One of the goals of the Curiosity Rover is to try to find evidence indicating whether life ever existed on Mars. Thanks to its work so far, we know that Mars still retains water in its surface soil. Scientists also know that Mars used to be warmer and wetter than it is now. Examinations of meteorites of Martian origin reveal organic compounds, suggesting not only that conditions there were once favorable, but that the planet did indeed harbor life. Now, Curiosity has found additional evidence supporting both of those hypotheses.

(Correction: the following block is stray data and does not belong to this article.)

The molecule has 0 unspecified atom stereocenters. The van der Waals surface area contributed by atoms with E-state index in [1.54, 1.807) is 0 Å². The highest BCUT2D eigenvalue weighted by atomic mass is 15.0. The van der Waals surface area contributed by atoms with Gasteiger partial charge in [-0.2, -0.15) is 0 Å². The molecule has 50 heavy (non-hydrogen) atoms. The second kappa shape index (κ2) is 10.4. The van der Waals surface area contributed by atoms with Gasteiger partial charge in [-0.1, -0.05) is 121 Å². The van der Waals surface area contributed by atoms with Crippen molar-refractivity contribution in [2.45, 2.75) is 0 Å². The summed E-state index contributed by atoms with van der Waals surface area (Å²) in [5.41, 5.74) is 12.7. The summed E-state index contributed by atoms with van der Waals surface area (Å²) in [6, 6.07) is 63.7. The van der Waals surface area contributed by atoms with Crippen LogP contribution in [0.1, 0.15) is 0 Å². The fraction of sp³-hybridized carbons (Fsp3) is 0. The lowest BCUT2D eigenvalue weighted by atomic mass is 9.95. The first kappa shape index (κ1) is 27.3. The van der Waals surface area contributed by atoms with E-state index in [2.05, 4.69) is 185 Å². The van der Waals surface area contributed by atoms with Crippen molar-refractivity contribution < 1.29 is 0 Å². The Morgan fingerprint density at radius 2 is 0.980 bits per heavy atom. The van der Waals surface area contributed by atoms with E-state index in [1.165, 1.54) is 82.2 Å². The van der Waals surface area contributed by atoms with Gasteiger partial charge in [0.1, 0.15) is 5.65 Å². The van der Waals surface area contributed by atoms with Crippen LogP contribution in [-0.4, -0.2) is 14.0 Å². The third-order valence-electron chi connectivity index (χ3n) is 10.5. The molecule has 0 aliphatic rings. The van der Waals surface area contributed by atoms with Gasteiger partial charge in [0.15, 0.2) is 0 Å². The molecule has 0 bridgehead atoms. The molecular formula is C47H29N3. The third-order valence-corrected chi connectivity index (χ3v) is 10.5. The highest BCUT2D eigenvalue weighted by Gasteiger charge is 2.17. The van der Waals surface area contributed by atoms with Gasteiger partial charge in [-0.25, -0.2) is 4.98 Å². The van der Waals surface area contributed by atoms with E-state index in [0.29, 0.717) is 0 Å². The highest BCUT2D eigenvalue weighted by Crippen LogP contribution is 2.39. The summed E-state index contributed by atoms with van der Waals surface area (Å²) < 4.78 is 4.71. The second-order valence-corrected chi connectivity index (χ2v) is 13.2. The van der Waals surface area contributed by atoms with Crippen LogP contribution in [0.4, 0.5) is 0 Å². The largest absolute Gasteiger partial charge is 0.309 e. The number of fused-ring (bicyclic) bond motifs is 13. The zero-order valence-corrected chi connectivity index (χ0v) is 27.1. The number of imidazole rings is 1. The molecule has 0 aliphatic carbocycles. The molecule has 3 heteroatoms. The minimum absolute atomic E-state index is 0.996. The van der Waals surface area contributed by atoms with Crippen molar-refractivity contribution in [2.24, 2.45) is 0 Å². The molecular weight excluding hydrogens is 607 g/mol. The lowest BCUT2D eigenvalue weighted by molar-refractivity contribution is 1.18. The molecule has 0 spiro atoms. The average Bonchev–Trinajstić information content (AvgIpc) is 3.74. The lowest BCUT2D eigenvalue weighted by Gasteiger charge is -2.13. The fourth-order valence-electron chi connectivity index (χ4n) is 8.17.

In order to determine whether life has ever existed on Mars, scientists have been looking for evidence of three criteria: water, life-supporting elements (carbon, oxygen, hydrogen, nitrogen, phosphorus), and a long enough period of time in which those conditions were present. It’s that last part that has proven problematic, as previous estimates about the amount of time when those conditions existed was in the neighborhood of hundreds of thousands of years—not very long at all when it comes to creating life out of chemical soup.